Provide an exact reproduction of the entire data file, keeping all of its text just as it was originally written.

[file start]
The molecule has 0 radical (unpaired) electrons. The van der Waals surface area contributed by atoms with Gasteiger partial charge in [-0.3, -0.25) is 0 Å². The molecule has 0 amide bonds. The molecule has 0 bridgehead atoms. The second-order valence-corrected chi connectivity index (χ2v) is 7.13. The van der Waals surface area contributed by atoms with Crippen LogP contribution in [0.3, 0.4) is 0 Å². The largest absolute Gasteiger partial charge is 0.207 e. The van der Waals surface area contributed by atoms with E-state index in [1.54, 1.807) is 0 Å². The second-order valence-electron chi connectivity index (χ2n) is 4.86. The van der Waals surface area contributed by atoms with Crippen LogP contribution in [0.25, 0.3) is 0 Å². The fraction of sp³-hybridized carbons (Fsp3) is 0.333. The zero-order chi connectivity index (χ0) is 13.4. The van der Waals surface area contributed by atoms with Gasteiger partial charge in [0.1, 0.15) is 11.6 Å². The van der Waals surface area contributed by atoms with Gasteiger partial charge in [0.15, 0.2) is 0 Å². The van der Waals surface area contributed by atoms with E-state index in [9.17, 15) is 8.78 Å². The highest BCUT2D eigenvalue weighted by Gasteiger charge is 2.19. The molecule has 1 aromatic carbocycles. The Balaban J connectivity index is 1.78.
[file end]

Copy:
The molecule has 0 radical (unpaired) electrons. The van der Waals surface area contributed by atoms with Gasteiger partial charge in [-0.3, -0.25) is 0 Å². The molecule has 0 amide bonds. The molecule has 0 bridgehead atoms. The second-order valence-corrected chi connectivity index (χ2v) is 7.13. The van der Waals surface area contributed by atoms with Crippen LogP contribution in [0.3, 0.4) is 0 Å². The largest absolute Gasteiger partial charge is 0.207 e. The van der Waals surface area contributed by atoms with E-state index in [1.54, 1.807) is 0 Å². The second-order valence-electron chi connectivity index (χ2n) is 4.86. The van der Waals surface area contributed by atoms with Crippen LogP contribution in [0.25, 0.3) is 0 Å². The fraction of sp³-hybridized carbons (Fsp3) is 0.333. The zero-order chi connectivity index (χ0) is 13.4. The van der Waals surface area contributed by atoms with Gasteiger partial charge in [0.1, 0.15) is 11.6 Å². The van der Waals surface area contributed by atoms with Gasteiger partial charge in [0.15, 0.2) is 0 Å². The van der Waals surface area contributed by atoms with E-state index in [9.17, 15) is 8.78 Å². The highest BCUT2D eigenvalue weighted by Gasteiger charge is 2.19. The molecule has 1 aromatic carbocycles. The Balaban J connectivity index is 1.78.